As for your comment regarding suffering, I think you're hair splitting. What is the difference between discomfort and suffering? And, more importantly, how in the world would you know what constitutes suffering for someone else? How would you know what someone else thought or felt when they read your comment? To my mind, that's the core of the issue here. You feel or believe that you were doing some good by raising the question and it seems in your desire to raise consciousness you were willing to risk some hard feelings. I'm African American and I can assure you the question certainly DID NOT fill me with glee. I think you need to own, versus push away, the largely negative way most here have responded to your comment. I'm not suggesting pain cannot be a good teacher. It can be, but I think it takes an exceedingly skillful teacher to do that. You might be such a teacher. You might be able to use pain to teach on other occasions, but I think you just missed the mark here.

Dominic Gomez's picture

Buddhism does not hide from the truth of samsara. Trayvon Martin's death can be yet another opportunity for us as Buddhists to look realistically at the societal suffering spawned by America's karma of (ethnic) ignorance.

bmf6c's picture

Dominic, I agree with the sentiments you've expressed, but your post didn't say Martin's death "can be yet another opportunity for us a Buddhists to look realistically at the societal suffering spawned by America's karma of (ethnic) ignorance." That post would probably have netted a very different set of responses. You asked whether "black Americans have Buddha nature." If I hadn't seen your posts in another forum and my practice weren't far enough along that I could respond mindfully, I, as an African American man that has been profiled by police, whose father was the victim of police harassment, etc., well, I might have been apoplectic after all of the other drama regarding the verdict to see someone questioning whether I had Buddha nature. And what about someone new to the forum (black or not) that might see your question? How might they feel in a world where there is so much prejudice? In any event, I do want to thank you for trying to raise the issue and practicing engaged Buddhism. I believe it's critically important for Buddhists to step up into the public sphere. Be well.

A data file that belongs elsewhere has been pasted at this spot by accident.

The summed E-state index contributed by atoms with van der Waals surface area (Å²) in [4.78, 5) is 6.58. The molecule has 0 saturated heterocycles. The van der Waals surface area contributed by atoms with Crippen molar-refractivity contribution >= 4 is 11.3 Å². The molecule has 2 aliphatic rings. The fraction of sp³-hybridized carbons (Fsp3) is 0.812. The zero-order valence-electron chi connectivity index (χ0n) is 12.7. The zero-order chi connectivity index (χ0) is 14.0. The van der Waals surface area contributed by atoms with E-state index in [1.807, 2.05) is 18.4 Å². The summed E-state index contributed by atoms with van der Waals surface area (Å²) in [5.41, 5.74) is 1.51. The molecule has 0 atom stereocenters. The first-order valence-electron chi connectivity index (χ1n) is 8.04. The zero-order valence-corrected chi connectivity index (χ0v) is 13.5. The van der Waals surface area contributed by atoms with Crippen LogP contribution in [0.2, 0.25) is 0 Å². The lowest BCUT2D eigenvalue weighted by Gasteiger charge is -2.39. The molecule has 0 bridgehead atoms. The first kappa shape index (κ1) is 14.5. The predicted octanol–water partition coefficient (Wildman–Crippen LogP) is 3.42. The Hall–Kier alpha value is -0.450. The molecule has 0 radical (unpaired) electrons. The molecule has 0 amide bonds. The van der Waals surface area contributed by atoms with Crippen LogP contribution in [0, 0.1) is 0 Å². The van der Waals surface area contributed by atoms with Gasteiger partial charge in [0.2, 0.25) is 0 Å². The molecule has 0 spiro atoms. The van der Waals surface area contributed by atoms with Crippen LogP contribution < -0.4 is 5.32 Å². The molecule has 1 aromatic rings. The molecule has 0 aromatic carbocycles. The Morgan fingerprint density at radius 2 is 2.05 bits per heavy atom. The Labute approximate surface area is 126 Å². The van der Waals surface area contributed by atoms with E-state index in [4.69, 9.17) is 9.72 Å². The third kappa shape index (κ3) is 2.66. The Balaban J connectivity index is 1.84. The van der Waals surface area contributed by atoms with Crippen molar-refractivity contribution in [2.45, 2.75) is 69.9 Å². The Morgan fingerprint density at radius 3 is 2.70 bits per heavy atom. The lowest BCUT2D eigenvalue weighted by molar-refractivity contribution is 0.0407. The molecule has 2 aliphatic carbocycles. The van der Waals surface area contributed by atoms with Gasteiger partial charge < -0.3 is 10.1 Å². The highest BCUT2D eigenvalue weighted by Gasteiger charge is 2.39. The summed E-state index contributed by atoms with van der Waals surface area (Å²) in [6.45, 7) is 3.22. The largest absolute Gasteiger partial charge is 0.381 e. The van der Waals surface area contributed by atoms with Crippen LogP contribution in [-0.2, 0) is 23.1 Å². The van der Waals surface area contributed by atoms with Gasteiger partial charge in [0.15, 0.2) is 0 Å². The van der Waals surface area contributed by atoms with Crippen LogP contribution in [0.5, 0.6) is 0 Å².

marginal person's picture

A good question can focus our attention on some detail we may have overlooked. The only discussion Dom' s question generated was the level of stupidity, insensitivity and inanity of the question itself.

Dominic Gomez's picture

Apologies for sounding impudent in my first post. And thanks for further clarifying Buddha nature. Even as a requisite for human beings to become enlightened, Buddha nature is negated or denied (considered empty) in some circles.

zumacraig's picture

The thing is, the dharma is not hard. Nonsensical concepts like buddha nature make it hard. Anatman, dependent origination...let's get that shit straight. In so doing, the rest will become unnecessary.

zumacraig's picture

Asking ridiculous questions like this is just a perpetuation of suffering. Assuming there is such a thing as buddha nature and actually having the ignorance to question whether another human being with differing skin color has it is insidiously racist.